Manage episode 278337819 series 1950523
Our lessons for the fourth Sunday of Lent are taken from Numbers 21, Psalm 107, Ephesians 2 and John 3. During Lent we continue with selections from the 4th Gospel instead of Mark, and the epistle reading has been chosen specifically to come alongside the familiar OT reading—Gospel link. Unlike last Sunday we have no subtle associations but manifest and clear ones. Jesus himself makes the association. “Just as Moses lifted up the serpent in the wilderness, so must the Son of Man be lifted up.” The great conductor of the symphony of scripture himself lifts the baton.
I want to begin the scriptural reflections for Lent 4 with the verses chosen from Psalm 107. I believe they help us understand what Jesus is doing when he reaches into the collective memory of Israel and likens himself to the serpent which Moses raised as a means of healing and salvation.
Israel cultivated recollection. Memory is a key faculty in her life with God. She was regularly commanded to tell about the past and present to future generations – see Psalm 78 or the book of Deuteronomy or the opening chapter of Joel. Just to the degree that her life with God gave her life and gave her identity, she cherished the past. It told her who she was and who she is. It is the arena of God’s election life with her and defines her life. But the real surprise is the cultivation of the past which involves her weaknesses, rebellion, and unfaithfulness. For that part of her life was precious just because it was her life with God, because God is Holy, and also because it included the memory of God’s patience, forbearance and love.
In Books Four and Five of the psalms especially, we find reflections on the past, and more specifically the past in the wilderness. Israel remembers with gratitude God’s power and mercy in bringing her out of bondage and suffering, through mighty acts, that are recited as though still fresh in her memory. Or just to be sure they are and remain fresh. But she also recalls episodes of failure. Embarrassing moments we would prefer to forget. They are also recited as if yesterday. Because they remind her of God’s patience through it all, manifest in her present ongoing life in him. They are part of the role of the book that is the album of life with God. They are precious for being exposures of her weakness and sin and in just those moments, the discovery that God was more than tit for tat. That he had a love whose purpose was furthering his life with Israel and teaching her through forgiveness more and more about himself.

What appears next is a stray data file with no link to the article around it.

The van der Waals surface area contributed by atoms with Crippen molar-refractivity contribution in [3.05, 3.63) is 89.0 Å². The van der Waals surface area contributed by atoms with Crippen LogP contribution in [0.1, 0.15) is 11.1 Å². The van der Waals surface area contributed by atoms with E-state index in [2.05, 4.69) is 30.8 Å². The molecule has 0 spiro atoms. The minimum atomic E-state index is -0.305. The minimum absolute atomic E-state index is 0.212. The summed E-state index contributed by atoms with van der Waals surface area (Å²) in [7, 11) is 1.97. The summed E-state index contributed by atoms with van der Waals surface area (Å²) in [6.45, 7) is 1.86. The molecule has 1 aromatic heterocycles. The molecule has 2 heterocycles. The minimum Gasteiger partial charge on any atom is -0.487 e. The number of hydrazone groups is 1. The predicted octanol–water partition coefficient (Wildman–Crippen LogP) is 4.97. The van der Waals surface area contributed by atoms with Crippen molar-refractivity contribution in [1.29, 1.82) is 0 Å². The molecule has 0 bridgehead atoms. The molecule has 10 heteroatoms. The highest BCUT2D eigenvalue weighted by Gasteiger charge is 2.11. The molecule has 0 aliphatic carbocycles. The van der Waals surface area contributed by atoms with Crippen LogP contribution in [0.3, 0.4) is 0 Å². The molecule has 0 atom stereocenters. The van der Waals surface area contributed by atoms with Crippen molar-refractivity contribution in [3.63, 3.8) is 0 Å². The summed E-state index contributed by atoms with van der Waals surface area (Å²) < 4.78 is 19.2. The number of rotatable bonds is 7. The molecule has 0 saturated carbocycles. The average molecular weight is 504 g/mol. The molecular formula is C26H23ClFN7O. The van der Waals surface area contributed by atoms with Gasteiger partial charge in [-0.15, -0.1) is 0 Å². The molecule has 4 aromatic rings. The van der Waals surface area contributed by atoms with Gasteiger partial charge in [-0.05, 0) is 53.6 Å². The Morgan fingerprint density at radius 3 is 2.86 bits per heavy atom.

This morning in Psalm 107 we see a striking further reality. The psalms preceding this one clearly rehearse the past and the scenes of God’s authority in the wilderness, in power and in forbearance. But reading the psalm in its entirety for today we see that the distant past is not in view, but a more recent rendition of it. The psalmist speaks of God’s gathering the dispersed of Israel from north, south, east and west, whose experience of hardship and threat, on land and on sea, are present examples of God’s care, like unto his care in the past but shown to be fully contemporaneous in like manner as well.
When Jesus then speaks of the serpent Moses raised in the wilderness he is speaking in like manner. Of a past that remains real. And of a present in him that takes a form like unto it, and now with the final stamp of his purposes forever.